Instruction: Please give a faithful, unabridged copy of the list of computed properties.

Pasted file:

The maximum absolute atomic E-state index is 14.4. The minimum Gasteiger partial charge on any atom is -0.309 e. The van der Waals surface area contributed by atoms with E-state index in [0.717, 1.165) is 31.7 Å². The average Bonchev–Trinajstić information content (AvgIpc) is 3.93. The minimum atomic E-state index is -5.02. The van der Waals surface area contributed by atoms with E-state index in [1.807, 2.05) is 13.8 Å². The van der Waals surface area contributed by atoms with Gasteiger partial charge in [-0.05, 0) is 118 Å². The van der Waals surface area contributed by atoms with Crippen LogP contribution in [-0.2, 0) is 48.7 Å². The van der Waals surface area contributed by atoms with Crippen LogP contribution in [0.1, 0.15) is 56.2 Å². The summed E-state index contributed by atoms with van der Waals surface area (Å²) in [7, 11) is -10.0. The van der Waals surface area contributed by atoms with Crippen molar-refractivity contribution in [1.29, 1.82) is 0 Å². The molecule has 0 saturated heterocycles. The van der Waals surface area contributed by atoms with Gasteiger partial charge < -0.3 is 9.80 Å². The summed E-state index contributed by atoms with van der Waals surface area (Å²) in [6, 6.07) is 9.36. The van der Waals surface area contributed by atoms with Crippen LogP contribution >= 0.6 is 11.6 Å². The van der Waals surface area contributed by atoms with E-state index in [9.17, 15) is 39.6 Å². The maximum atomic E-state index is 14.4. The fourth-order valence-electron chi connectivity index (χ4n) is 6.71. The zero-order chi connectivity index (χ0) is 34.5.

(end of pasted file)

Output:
The maximum absolute atomic E-state index is 14.4. The minimum Gasteiger partial charge on any atom is -0.309 e. The van der Waals surface area contributed by atoms with E-state index in [0.717, 1.165) is 31.7 Å². The average Bonchev–Trinajstić information content (AvgIpc) is 3.93. The minimum atomic E-state index is -5.02. The van der Waals surface area contributed by atoms with E-state index in [1.807, 2.05) is 13.8 Å². The van der Waals surface area contributed by atoms with Gasteiger partial charge in [-0.05, 0) is 118 Å². The van der Waals surface area contributed by atoms with Crippen LogP contribution in [-0.2, 0) is 48.7 Å². The van der Waals surface area contributed by atoms with Crippen LogP contribution in [0.1, 0.15) is 56.2 Å². The summed E-state index contributed by atoms with van der Waals surface area (Å²) in [7, 11) is -10.0. The van der Waals surface area contributed by atoms with Crippen molar-refractivity contribution in [1.29, 1.82) is 0 Å². The molecule has 0 saturated heterocycles. The van der Waals surface area contributed by atoms with Gasteiger partial charge < -0.3 is 9.80 Å². The summed E-state index contributed by atoms with van der Waals surface area (Å²) in [6, 6.07) is 9.36. The van der Waals surface area contributed by atoms with Crippen LogP contribution >= 0.6 is 11.6 Å². The van der Waals surface area contributed by atoms with E-state index in [9.17, 15) is 39.6 Å². The maximum atomic E-state index is 14.4. The fourth-order valence-electron chi connectivity index (χ4n) is 6.71. The zero-order chi connectivity index (χ0) is 34.5.